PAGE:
Brown Bat

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Brown Bat

The Common Brown Bat is just like its name suggests: a small to medium sized brown bat. This bat inhabits most of North America, and researchers believe it to have the highest population of any bat species on the continent.


Content List

1. Scientific & Common Names

2. Characteristics

a. Breeding

b. Behavior

3. History

4. Present Status

5. References


Scientific & Common Names

The scientific name for this bat is Myotis lucifugus, while the common name is simply the Brown Bat. It is also called the Little Brown Bat or Common Brown Bat.


Characteristics

The Common Brown Bat is the most prolific of all bat species, and can be found nearly everywhere. If you have bats in your attic or in your yard, chances are that they are Brown Bats. This bat can be found throughout North America, and has even been spotted in Alaska and Iceland, thanks to importation by humans.


Breeding

The Common Brown Bat is very promiscuous and has no preference of one sex over the other. The female Brown Bat gives birth to one pup per year, typically between the months of May and July. The gestational period for the Common Brown Bat is between 50 and 60 days.


Behavior

The Common Brown Bat has three types of roosts that it inhabits. The Common Brown Bat has one roost for daytime use, one for night use, and a third for hibernation activities. The Brown Bat travels by night and hunts for its meals. This bat feasts on insects; a favorite delicacy for the Brown Bat is the mosquito. As a result, the Brown Bat will usually make its roost near bodies of water so it can catch mosquitoes more easily.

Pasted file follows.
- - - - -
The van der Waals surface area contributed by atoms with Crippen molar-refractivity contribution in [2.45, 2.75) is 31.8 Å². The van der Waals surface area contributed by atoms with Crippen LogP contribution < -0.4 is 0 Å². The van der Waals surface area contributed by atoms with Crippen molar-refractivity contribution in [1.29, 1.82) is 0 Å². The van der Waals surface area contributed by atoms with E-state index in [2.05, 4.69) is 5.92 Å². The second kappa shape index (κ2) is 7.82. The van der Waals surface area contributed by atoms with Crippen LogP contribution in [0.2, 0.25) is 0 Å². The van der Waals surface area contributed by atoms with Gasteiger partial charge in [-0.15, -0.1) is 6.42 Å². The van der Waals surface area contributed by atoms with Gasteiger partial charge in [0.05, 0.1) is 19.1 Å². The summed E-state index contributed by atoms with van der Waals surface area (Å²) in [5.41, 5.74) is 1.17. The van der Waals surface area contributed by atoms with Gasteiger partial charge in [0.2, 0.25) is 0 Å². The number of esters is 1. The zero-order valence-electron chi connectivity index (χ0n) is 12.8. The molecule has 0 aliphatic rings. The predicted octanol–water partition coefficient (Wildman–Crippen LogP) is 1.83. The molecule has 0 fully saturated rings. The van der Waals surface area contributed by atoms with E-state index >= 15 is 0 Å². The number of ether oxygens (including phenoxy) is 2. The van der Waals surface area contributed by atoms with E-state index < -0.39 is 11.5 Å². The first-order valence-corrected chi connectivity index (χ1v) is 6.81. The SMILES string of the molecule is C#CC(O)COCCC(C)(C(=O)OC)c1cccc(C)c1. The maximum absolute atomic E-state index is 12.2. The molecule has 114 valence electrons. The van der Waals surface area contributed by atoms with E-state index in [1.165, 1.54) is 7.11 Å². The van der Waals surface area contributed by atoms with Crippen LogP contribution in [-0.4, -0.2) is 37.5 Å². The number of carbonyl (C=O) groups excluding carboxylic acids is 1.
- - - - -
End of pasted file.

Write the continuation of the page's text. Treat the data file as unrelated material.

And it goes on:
History

The Common Brown Bat was first documented in 1831. It can be found throughout North America, to include Canada, the United States, and Mexico. The Common Brown Bat has a lifespan of six to seven years; however, some Brown Bats may live up to ten years in the wild.


Present Status

The Common Brown Bat is one of the most common types of bats. This bat is very prolific and is used by researchers to learn about all bats. This bat is not on any endangered species list at this time.


References

http://en.wikipedia.org/wiki/Little_brown_bat

http://en.wikipedia.org/wiki/Big_brown_bat

http://www.biokids.umich.edu/critters/Myotis_lucifugus/

http://www.esf.edu/aec/adks/mammals/littlebrownbat.htm

http://www.dec.ny.gov/animals/59376.html

http://www.batworlds.com/little-brown-bat/